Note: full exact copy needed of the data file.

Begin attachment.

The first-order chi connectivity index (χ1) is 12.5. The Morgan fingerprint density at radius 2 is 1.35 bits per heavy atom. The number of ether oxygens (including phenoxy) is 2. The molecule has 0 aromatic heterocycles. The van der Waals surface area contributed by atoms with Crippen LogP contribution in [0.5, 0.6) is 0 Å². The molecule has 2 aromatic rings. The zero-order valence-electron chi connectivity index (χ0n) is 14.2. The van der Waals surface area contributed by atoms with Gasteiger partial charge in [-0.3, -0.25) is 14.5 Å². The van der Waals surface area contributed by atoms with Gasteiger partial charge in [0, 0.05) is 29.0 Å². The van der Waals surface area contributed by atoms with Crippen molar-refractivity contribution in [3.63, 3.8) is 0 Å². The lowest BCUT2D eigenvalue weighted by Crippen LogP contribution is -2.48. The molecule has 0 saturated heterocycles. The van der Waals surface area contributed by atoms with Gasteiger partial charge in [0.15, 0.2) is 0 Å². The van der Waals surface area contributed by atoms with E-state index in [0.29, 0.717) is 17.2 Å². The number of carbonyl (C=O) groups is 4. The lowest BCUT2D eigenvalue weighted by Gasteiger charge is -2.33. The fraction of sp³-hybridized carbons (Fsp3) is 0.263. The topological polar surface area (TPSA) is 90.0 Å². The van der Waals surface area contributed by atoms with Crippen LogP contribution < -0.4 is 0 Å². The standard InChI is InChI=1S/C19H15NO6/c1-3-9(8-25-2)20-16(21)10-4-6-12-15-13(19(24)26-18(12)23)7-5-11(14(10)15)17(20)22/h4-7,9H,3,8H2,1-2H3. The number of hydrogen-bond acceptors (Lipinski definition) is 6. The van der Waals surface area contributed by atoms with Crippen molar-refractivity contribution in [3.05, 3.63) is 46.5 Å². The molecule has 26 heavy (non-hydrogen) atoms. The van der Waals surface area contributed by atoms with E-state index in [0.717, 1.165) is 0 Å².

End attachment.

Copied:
The first-order chi connectivity index (χ1) is 12.5. The Morgan fingerprint density at radius 2 is 1.35 bits per heavy atom. The number of ether oxygens (including phenoxy) is 2. The molecule has 0 aromatic heterocycles. The van der Waals surface area contributed by atoms with Crippen LogP contribution in [0.5, 0.6) is 0 Å². The molecule has 2 aromatic rings. The zero-order valence-electron chi connectivity index (χ0n) is 14.2. The van der Waals surface area contributed by atoms with Gasteiger partial charge in [-0.3, -0.25) is 14.5 Å². The van der Waals surface area contributed by atoms with Gasteiger partial charge in [0, 0.05) is 29.0 Å². The van der Waals surface area contributed by atoms with Crippen molar-refractivity contribution in [3.63, 3.8) is 0 Å². The lowest BCUT2D eigenvalue weighted by Crippen LogP contribution is -2.48. The molecule has 0 saturated heterocycles. The van der Waals surface area contributed by atoms with Gasteiger partial charge in [0.15, 0.2) is 0 Å². The van der Waals surface area contributed by atoms with E-state index in [0.29, 0.717) is 17.2 Å². The number of carbonyl (C=O) groups is 4. The lowest BCUT2D eigenvalue weighted by Gasteiger charge is -2.33. The fraction of sp³-hybridized carbons (Fsp3) is 0.263. The topological polar surface area (TPSA) is 90.0 Å². The van der Waals surface area contributed by atoms with Crippen LogP contribution < -0.4 is 0 Å². The standard InChI is InChI=1S/C19H15NO6/c1-3-9(8-25-2)20-16(21)10-4-6-12-15-13(19(24)26-18(12)23)7-5-11(14(10)15)17(20)22/h4-7,9H,3,8H2,1-2H3. The number of hydrogen-bond acceptors (Lipinski definition) is 6. The van der Waals surface area contributed by atoms with Crippen molar-refractivity contribution in [3.05, 3.63) is 46.5 Å². The molecule has 26 heavy (non-hydrogen) atoms. The van der Waals surface area contributed by atoms with E-state index in [0.717, 1.165) is 0 Å².